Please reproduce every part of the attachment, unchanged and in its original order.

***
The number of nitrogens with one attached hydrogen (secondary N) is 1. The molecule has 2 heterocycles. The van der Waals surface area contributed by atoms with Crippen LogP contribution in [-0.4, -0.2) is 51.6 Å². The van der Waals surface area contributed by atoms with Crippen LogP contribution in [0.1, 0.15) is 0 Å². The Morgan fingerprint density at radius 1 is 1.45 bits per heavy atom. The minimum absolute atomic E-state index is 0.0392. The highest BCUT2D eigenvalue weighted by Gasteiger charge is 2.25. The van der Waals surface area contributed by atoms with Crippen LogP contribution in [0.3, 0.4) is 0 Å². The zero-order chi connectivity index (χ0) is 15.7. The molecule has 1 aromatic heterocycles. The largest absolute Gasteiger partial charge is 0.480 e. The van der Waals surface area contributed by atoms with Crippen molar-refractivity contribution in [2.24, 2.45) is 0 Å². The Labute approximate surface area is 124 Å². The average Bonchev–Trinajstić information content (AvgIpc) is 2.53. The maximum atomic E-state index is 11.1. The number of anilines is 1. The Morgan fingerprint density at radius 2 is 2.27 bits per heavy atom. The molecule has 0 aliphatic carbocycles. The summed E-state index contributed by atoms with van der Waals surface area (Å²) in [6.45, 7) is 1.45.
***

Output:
The number of nitrogens with one attached hydrogen (secondary N) is 1. The molecule has 2 heterocycles. The van der Waals surface area contributed by atoms with Crippen LogP contribution in [-0.4, -0.2) is 51.6 Å². The van der Waals surface area contributed by atoms with Crippen LogP contribution in [0.1, 0.15) is 0 Å². The Morgan fingerprint density at radius 1 is 1.45 bits per heavy atom. The minimum absolute atomic E-state index is 0.0392. The highest BCUT2D eigenvalue weighted by Gasteiger charge is 2.25. The van der Waals surface area contributed by atoms with Crippen LogP contribution in [0.3, 0.4) is 0 Å². The zero-order chi connectivity index (χ0) is 15.7. The molecule has 1 aromatic heterocycles. The largest absolute Gasteiger partial charge is 0.480 e. The van der Waals surface area contributed by atoms with Crippen molar-refractivity contribution in [2.24, 2.45) is 0 Å². The Labute approximate surface area is 124 Å². The average Bonchev–Trinajstić information content (AvgIpc) is 2.53. The maximum atomic E-state index is 11.1. The number of anilines is 1. The Morgan fingerprint density at radius 2 is 2.27 bits per heavy atom. The molecule has 0 aliphatic carbocycles. The summed E-state index contributed by atoms with van der Waals surface area (Å²) in [6.45, 7) is 1.45.